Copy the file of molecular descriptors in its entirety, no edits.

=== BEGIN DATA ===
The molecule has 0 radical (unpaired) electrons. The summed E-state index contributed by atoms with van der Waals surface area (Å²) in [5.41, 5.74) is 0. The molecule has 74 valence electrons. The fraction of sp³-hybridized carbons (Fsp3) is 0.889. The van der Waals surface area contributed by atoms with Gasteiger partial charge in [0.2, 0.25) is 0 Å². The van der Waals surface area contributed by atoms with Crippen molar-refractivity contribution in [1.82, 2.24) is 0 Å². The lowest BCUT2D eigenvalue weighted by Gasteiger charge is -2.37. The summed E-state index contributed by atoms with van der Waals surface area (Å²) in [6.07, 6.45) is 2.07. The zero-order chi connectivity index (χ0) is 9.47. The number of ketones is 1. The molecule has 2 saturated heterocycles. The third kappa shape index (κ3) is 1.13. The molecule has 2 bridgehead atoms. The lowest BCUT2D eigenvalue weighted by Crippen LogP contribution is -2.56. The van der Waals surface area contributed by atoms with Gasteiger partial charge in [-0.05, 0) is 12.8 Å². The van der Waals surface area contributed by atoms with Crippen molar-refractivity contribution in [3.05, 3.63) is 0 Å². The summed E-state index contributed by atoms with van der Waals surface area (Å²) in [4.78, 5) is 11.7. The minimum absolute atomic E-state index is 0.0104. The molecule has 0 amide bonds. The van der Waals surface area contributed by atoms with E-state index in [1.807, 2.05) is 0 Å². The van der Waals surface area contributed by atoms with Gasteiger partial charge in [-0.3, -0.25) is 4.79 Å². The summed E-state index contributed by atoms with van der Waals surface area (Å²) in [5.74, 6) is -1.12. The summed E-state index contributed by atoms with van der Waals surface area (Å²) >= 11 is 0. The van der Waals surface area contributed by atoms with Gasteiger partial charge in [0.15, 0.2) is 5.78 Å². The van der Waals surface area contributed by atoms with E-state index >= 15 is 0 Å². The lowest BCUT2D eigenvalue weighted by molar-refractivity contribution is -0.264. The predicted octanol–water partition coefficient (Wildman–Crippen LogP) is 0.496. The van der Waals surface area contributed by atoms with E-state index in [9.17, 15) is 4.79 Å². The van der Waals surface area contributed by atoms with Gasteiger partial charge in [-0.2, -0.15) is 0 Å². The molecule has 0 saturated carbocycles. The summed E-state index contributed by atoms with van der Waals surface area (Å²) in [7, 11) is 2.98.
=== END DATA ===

The molecule has 0 radical (unpaired) electrons. The summed E-state index contributed by atoms with van der Waals surface area (Å²) in [5.41, 5.74) is 0. The molecule has 74 valence electrons. The fraction of sp³-hybridized carbons (Fsp3) is 0.889. The van der Waals surface area contributed by atoms with Gasteiger partial charge in [0.2, 0.25) is 0 Å². The van der Waals surface area contributed by atoms with Crippen molar-refractivity contribution in [1.82, 2.24) is 0 Å². The lowest BCUT2D eigenvalue weighted by Gasteiger charge is -2.37. The summed E-state index contributed by atoms with van der Waals surface area (Å²) in [6.07, 6.45) is 2.07. The zero-order chi connectivity index (χ0) is 9.47. The number of ketones is 1. The molecule has 2 saturated heterocycles. The third kappa shape index (κ3) is 1.13. The molecule has 2 bridgehead atoms. The lowest BCUT2D eigenvalue weighted by Crippen LogP contribution is -2.56. The van der Waals surface area contributed by atoms with Gasteiger partial charge in [-0.05, 0) is 12.8 Å². The van der Waals surface area contributed by atoms with Crippen molar-refractivity contribution in [3.05, 3.63) is 0 Å². The summed E-state index contributed by atoms with van der Waals surface area (Å²) in [4.78, 5) is 11.7. The minimum absolute atomic E-state index is 0.0104. The molecule has 0 amide bonds. The van der Waals surface area contributed by atoms with E-state index in [1.807, 2.05) is 0 Å². The van der Waals surface area contributed by atoms with Gasteiger partial charge in [-0.3, -0.25) is 4.79 Å². The summed E-state index contributed by atoms with van der Waals surface area (Å²) in [5.74, 6) is -1.12. The summed E-state index contributed by atoms with van der Waals surface area (Å²) >= 11 is 0. The van der Waals surface area contributed by atoms with Gasteiger partial charge in [0.15, 0.2) is 5.78 Å². The van der Waals surface area contributed by atoms with E-state index >= 15 is 0 Å². The lowest BCUT2D eigenvalue weighted by molar-refractivity contribution is -0.264. The predicted octanol–water partition coefficient (Wildman–Crippen LogP) is 0.496. The van der Waals surface area contributed by atoms with E-state index in [9.17, 15) is 4.79 Å². The van der Waals surface area contributed by atoms with Gasteiger partial charge in [-0.2, -0.15) is 0 Å². The molecule has 0 saturated carbocycles. The summed E-state index contributed by atoms with van der Waals surface area (Å²) in [7, 11) is 2.98.